We’re through four games of this series and what do we actually know? Two things, really.
One, it’s becoming clearer that LeBron James’ supporting cast still has not proven it is ready for prime time yet. And two, that Rajon Rondo is one of the elite players in the NBA.
But there is still so much more to be discovered in a series where momentum seems to only last until the game tips off. The Cavaliers have this nasty habit of starting games slowly — until they didn’t in Game 3. The Celtics have had a season-long issue with closing out games — until they did it in Game 4.
What would happen if, for instance, both teams came out aggressively at the start of the game, and then, what if both teams continued to play that way for four quarters?
“Someone’s going to win a game when both teams are perfectly focused, when both teams are playing great,” Doc Rivers said Monday after his team had tied the best-of-seven series at two. “Someone’s still going to have to win that game and it might be Game 5.”
Or it might not. No one knows at this point which team is going to be the aggressor, and that’s really what this all comes down to. For all the hoopla regarding the, “Who will guard Rondo?” storyline, there have been very few major adjustments made in this series. The core things that were true before Game 1 are just as true now.
Take the Celtics defense from Game 3 to Game 4. In Game 3, they allowed the Cavs to shoot almost 60 percent. In Game 4, the number was 40 percent.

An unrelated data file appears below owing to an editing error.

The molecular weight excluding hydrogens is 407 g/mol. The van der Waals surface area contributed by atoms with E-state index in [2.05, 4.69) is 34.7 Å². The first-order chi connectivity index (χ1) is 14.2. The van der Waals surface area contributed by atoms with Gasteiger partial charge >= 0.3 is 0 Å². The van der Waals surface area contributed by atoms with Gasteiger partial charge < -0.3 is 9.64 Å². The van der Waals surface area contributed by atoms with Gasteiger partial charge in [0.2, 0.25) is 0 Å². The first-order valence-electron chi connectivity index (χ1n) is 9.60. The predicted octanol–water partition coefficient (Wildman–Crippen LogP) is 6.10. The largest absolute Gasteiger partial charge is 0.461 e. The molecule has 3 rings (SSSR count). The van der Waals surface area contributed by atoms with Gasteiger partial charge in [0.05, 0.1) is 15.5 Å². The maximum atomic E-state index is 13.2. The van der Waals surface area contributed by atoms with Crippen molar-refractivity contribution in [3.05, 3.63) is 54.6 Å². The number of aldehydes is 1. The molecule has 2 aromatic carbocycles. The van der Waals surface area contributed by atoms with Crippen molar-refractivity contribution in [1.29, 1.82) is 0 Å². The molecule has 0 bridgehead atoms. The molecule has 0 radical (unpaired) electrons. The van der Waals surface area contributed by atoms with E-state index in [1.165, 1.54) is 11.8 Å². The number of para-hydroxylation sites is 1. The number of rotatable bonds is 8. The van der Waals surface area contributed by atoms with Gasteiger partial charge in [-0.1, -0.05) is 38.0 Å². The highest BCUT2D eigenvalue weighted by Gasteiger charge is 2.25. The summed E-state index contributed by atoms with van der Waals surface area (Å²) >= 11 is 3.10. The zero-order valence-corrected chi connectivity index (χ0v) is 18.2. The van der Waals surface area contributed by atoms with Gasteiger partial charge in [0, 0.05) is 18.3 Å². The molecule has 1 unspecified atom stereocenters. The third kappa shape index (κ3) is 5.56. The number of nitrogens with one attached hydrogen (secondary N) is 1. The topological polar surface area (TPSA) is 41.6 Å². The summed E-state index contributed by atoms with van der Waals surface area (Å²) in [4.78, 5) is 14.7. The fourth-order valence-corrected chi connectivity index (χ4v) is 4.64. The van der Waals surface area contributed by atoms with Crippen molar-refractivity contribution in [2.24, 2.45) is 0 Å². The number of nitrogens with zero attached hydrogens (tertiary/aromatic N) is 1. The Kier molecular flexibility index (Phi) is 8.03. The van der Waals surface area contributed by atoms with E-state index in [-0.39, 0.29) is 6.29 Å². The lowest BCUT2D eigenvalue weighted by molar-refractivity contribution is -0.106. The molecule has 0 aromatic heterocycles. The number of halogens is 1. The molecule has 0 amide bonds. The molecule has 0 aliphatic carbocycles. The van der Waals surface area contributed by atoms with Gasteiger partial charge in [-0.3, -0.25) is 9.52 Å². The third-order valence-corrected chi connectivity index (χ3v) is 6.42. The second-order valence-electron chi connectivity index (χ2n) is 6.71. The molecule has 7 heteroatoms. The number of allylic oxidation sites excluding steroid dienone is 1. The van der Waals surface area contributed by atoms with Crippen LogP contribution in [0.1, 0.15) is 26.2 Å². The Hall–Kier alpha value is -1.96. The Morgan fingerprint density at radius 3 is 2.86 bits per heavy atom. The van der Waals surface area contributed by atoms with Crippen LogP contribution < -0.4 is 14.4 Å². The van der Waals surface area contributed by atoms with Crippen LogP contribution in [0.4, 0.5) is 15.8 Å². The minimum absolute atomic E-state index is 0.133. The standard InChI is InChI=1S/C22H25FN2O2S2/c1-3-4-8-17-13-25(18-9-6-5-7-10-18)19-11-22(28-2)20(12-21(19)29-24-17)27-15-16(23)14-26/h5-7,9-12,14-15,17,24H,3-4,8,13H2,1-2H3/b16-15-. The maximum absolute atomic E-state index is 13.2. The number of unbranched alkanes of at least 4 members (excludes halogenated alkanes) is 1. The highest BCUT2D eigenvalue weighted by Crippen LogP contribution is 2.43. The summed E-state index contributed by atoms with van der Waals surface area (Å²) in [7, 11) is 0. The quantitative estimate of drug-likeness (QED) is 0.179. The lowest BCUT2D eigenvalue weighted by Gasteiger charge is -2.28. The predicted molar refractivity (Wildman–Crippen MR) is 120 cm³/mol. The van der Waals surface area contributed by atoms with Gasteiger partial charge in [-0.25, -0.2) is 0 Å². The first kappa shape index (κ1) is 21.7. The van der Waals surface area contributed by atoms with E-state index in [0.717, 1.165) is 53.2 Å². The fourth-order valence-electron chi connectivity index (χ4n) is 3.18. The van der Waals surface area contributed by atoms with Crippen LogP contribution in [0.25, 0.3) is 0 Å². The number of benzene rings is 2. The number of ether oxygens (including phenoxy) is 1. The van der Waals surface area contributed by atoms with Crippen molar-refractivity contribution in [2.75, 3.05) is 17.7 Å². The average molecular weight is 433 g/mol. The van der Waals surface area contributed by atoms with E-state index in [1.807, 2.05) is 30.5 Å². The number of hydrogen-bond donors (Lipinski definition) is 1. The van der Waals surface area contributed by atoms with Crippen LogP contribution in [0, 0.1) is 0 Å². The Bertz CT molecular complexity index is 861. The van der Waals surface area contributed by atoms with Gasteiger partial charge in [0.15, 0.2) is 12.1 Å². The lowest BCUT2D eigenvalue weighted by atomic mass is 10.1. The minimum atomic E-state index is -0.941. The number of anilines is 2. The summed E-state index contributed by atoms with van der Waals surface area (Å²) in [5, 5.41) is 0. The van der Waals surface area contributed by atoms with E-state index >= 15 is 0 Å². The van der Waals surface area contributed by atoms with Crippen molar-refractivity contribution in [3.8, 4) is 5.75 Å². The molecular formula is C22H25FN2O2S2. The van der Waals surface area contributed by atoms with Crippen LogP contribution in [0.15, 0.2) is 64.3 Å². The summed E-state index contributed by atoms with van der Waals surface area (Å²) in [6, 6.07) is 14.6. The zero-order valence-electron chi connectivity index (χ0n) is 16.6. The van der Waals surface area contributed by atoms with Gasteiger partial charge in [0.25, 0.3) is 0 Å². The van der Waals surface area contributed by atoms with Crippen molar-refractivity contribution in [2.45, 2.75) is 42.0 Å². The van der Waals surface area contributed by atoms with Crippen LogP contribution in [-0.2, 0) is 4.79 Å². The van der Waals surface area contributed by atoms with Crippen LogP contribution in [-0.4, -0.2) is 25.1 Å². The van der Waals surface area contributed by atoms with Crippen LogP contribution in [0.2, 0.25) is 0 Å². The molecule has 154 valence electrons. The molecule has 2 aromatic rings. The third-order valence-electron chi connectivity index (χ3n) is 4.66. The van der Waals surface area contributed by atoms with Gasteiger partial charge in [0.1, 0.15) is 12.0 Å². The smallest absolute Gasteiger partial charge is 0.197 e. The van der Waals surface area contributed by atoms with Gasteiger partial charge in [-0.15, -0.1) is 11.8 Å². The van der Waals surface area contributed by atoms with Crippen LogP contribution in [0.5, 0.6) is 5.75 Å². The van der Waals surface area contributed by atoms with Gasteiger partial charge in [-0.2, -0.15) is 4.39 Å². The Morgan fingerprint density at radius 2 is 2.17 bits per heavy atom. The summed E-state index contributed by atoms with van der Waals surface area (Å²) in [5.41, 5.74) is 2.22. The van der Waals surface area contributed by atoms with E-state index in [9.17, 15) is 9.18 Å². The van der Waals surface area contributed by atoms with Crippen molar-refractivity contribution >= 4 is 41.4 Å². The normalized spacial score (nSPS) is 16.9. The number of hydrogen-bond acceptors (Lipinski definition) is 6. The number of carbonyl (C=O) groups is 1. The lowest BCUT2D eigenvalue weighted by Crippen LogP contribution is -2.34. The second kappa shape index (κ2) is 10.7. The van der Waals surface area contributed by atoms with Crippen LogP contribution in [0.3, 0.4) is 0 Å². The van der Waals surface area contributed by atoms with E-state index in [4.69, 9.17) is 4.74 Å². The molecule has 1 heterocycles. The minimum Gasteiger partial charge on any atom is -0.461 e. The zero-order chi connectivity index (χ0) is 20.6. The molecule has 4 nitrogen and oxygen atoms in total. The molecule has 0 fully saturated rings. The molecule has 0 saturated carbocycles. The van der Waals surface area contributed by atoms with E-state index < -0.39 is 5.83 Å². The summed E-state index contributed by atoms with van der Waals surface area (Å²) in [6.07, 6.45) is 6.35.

“We haven’t changed our defense,” Rivers said. “We just did our defense better.”
At this point in the series, everyone knows what to expect, with the one wrinkle emanating from the anticipated LeBron-Rondo matchup, but it’s still a matter of accomplishing it.
“You’re talking about two heavyweights going at it,” Paul Pierce said. “Shots to the head. Shots to the body. You got to expect that. We’re still trying to find that edge where we can gain some momentum.”
So, as both teams try to take control of this series, here are five things to watch for in Game 5, which might feel a little bit familiar.
LEBRON VS. RONDO: IT’S ON (PROBABLY)
The Celtics have been waiting for this since about the time they put the finishing touches on the Miami Heat. Actually, they were probably thinking about this after they got locked into the No. 4 seed.
LeBron James said after Sunday’s game that it was time to explore — his word — the concept of having his MVP-self try to check Rajon Rondo. The Cavs have resisted, but on Monday, Mike Brown said he was going to give LeBron the go-ahead.
“We don’t care who guards Rondo,” Rivers said. “We’re going to still run out stuff. It’s not like we’re going to stop running our offense. We anticipated it. I’ve only talked about it for three games. We know it’s going to come at some point in this series. When it does we have to find a way of using Rondo and making sure he’s still the facilitator.”
Rondo, naturally, also expressed his nonchalance.
“It’s happened before,” he said. “LeBron is going to be LeBron. He’s a great help-defender so he’s definitely going to be helping. He’s a good defender. They did that a couple of years ago when Kobe [Bryant] was checking me in the Finals. So, I’m used to bigger guys giving me the shot and challenging me late because of their wingspan.”
But Rondo has come a long way since the 2008 Finals. He has figured out ways to combat the defense and still remain effective. Even in Game 3 when the Cavs caught the Celtics flat-footed by having Anthony Parker pressure Rondo the length of the floor, he still scored 18 points and had eight assists. It’s a measure of how far he’s come that a line like that would be considered sub-par.